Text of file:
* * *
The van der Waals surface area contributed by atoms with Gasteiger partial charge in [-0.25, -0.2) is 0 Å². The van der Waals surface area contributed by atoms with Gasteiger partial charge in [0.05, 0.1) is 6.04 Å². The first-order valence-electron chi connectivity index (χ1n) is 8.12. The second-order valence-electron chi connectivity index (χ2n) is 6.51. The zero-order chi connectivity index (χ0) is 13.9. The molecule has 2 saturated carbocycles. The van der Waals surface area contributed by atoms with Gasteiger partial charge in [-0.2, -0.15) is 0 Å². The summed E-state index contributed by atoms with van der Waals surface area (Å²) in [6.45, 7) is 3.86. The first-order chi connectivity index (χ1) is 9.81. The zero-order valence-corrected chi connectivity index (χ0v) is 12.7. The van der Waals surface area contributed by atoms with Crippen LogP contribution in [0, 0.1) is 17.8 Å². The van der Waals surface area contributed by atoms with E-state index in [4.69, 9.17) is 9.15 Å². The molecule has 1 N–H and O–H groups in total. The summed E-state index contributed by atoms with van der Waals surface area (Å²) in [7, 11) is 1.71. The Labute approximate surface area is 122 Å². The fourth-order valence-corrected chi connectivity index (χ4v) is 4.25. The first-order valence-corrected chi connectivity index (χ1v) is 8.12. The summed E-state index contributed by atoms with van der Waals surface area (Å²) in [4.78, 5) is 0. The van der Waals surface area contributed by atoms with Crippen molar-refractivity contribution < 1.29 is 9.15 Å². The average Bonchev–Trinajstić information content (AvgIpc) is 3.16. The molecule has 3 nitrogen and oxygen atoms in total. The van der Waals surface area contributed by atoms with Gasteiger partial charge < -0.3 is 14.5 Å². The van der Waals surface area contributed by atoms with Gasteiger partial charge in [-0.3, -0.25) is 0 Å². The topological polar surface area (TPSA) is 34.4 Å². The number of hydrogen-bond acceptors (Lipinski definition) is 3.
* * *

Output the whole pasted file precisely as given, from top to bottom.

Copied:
The van der Waals surface area contributed by atoms with Gasteiger partial charge in [-0.25, -0.2) is 0 Å². The van der Waals surface area contributed by atoms with Gasteiger partial charge in [0.05, 0.1) is 6.04 Å². The first-order valence-electron chi connectivity index (χ1n) is 8.12. The second-order valence-electron chi connectivity index (χ2n) is 6.51. The zero-order chi connectivity index (χ0) is 13.9. The molecule has 2 saturated carbocycles. The van der Waals surface area contributed by atoms with Gasteiger partial charge in [-0.2, -0.15) is 0 Å². The summed E-state index contributed by atoms with van der Waals surface area (Å²) in [6.45, 7) is 3.86. The first-order chi connectivity index (χ1) is 9.81. The zero-order valence-corrected chi connectivity index (χ0v) is 12.7. The van der Waals surface area contributed by atoms with Crippen LogP contribution in [0, 0.1) is 17.8 Å². The van der Waals surface area contributed by atoms with E-state index in [4.69, 9.17) is 9.15 Å². The molecule has 1 N–H and O–H groups in total. The summed E-state index contributed by atoms with van der Waals surface area (Å²) in [7, 11) is 1.71. The Labute approximate surface area is 122 Å². The fourth-order valence-corrected chi connectivity index (χ4v) is 4.25. The first-order valence-corrected chi connectivity index (χ1v) is 8.12. The summed E-state index contributed by atoms with van der Waals surface area (Å²) in [4.78, 5) is 0. The van der Waals surface area contributed by atoms with Crippen molar-refractivity contribution < 1.29 is 9.15 Å². The average Bonchev–Trinajstić information content (AvgIpc) is 3.16. The molecule has 3 nitrogen and oxygen atoms in total. The van der Waals surface area contributed by atoms with Gasteiger partial charge < -0.3 is 14.5 Å². The van der Waals surface area contributed by atoms with Gasteiger partial charge in [-0.3, -0.25) is 0 Å². The topological polar surface area (TPSA) is 34.4 Å². The number of hydrogen-bond acceptors (Lipinski definition) is 3.